"My friend used to say: ‘You architects are forever making models…’ He was in fact referring to cardboard and balsa wood models, but the statement still holds truth, possibly even more so. Things have moved on and we now make many models to test, explore and coordinate our designs. Many of our current buildings would not be possible without a range of parametric computational tools and precision digital manufacturing. The ‘buzz word’ of the year is the ‘Digital Twin’ but everyone is a little unsure about what that means for the construction industry."
However, as Ana Matic explains, the ‘Industry 4.0’ is here to stay and the question for us as professionals is how to lead and harness its ever-increasing powers but remain focused, creative and profitable.
2019’s UK Construction Week featured a rapid bricklaying robot alongside ‘flying’ onsite digital cutting factories for housing developments. Meanwhile, back at the RIBA's annual Smart Practice conference, new ways of collaboration and each presentation showcased some aspect of utilizing connections between digital and physical; from creation of hyper-efficient materials to large, client-led developments utilising DfMA [Design for Manufacture and Assembly].
Most of our creative activity and production has become digital in some shape or form. We are starting to use the term Building Information Management [BIM] as a generic noun to describe a multitude of tools and application available combined with the need to have a universal ‘language’ which allow us to work together.
So, BIM is an everyday thing. Like WhatsApp and internet banking. Pupils in schools are busy 3D scanning their classrooms and our parents are controlling central heating from their phones. Tracking the progress of your UBER driver is already a norm and ‘self-regulating’ environmental controls are specified and installed in most of new buildings as a baseline standard.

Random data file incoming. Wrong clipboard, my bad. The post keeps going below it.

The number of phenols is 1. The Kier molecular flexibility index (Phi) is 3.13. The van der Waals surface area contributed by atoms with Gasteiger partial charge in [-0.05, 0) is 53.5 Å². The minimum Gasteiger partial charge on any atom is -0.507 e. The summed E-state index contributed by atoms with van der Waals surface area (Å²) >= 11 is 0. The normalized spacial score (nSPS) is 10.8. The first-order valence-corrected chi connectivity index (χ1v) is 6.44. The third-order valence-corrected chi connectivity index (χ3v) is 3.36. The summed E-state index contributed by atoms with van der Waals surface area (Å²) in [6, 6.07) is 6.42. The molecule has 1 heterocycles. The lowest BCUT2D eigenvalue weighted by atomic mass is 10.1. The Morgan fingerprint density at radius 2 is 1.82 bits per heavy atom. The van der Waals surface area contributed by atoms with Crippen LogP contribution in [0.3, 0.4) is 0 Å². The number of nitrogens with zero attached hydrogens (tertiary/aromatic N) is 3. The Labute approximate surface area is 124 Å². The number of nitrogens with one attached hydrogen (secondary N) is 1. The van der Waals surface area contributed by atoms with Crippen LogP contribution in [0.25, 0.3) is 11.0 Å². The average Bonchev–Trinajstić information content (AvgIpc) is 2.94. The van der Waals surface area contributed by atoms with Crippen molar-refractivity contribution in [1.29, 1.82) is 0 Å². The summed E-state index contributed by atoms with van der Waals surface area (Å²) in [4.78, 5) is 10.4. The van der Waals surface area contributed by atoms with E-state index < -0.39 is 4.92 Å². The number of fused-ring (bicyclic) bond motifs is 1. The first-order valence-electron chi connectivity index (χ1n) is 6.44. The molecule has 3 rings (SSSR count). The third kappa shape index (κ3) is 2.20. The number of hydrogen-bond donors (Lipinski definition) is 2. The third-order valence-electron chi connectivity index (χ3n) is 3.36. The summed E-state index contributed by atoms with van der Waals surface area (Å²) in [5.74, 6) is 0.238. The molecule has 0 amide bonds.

What does all this mean for us as architects? The expectations are changing towards being able to handover intelligent models to end users which will be able to live, learn and inform the use and maintenance of the built asset. Although we are generally not responsible for the coordination of asset data delivery – it is our role as the lead consultant which enables us to guide the process. The more knowledgeable we are, the easier it will be to be precise about our role in developing Digital Twin deliverables and advising our clients.
The pressure we are already starting to feel in practice is the push coming from the opposite direction: the construction and ‘in use’ stage of a building’s life. The need to be able to respond to and facilitate collaboration with digital tools used by the main contractors to plan and programme construction but also improve accuracy of construction projects. Interactive 3D scanning of site progress feeding back into a federated BIM model is becoming cheap and attainable. But this also means that our ability to receive and act upon this new flood of information will become a standard requirement for our delivery sectors.
The vision statement of the Government’s Construction Strategy for 2025 builds upon the legacy of the developments in the last couple of decades. Starting with the Egan Report, ‘Rethinking Construction’ in 1998 and followed by ‘Accelerating Change’ in 2002 and the work done by the Strategic Forum for Construction, underlining the future importance of information technologies and their integration into UK construction industry. Concepts that were developed in the years to follow are captured in the Construction Strategy 2025 Vision Statement:
‘A UK industry that leads the world in research and innovation, transformed by digital design, advanced materials and new technologies, fully embracing the transition to a digital economy and the rise of smart construction’
The strategy sets out ambitious targets for the reduction of capital and whole life costs by 33%, and an almost fantastical target of 50% reduction of construction project delivery times (both newbuild and refurbishment). These are bold targets, but for us as practitioners the interesting aspects are how the changes in the industry are going to change the way we win work and stay focused and relevant.